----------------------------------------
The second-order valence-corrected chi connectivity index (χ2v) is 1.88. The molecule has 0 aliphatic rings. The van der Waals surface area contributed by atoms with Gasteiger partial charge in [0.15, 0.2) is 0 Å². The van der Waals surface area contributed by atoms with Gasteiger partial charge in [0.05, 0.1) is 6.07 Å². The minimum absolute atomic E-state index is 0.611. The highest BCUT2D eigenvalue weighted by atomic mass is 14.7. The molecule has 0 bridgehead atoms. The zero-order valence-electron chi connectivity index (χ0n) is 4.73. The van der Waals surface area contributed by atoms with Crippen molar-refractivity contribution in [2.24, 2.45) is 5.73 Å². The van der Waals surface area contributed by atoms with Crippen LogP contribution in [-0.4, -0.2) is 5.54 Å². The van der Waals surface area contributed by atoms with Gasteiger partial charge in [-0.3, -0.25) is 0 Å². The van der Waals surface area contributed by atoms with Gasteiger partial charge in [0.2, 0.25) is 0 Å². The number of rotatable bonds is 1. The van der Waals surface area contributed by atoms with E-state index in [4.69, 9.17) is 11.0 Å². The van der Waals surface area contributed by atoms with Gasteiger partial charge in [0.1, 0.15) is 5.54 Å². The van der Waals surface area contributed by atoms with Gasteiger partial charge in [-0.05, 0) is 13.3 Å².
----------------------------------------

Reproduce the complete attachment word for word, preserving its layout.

The second-order valence-corrected chi connectivity index (χ2v) is 1.88. The molecule has 0 aliphatic rings. The van der Waals surface area contributed by atoms with Gasteiger partial charge in [0.15, 0.2) is 0 Å². The van der Waals surface area contributed by atoms with Gasteiger partial charge in [0.05, 0.1) is 6.07 Å². The minimum absolute atomic E-state index is 0.611. The highest BCUT2D eigenvalue weighted by atomic mass is 14.7. The molecule has 0 bridgehead atoms. The zero-order valence-electron chi connectivity index (χ0n) is 4.73. The van der Waals surface area contributed by atoms with Crippen molar-refractivity contribution in [2.24, 2.45) is 5.73 Å². The van der Waals surface area contributed by atoms with Crippen LogP contribution in [-0.4, -0.2) is 5.54 Å². The van der Waals surface area contributed by atoms with Gasteiger partial charge in [-0.3, -0.25) is 0 Å². The van der Waals surface area contributed by atoms with Gasteiger partial charge in [0.2, 0.25) is 0 Å². The number of rotatable bonds is 1. The van der Waals surface area contributed by atoms with E-state index in [4.69, 9.17) is 11.0 Å². The van der Waals surface area contributed by atoms with Gasteiger partial charge in [0.1, 0.15) is 5.54 Å². The van der Waals surface area contributed by atoms with Gasteiger partial charge in [-0.05, 0) is 13.3 Å².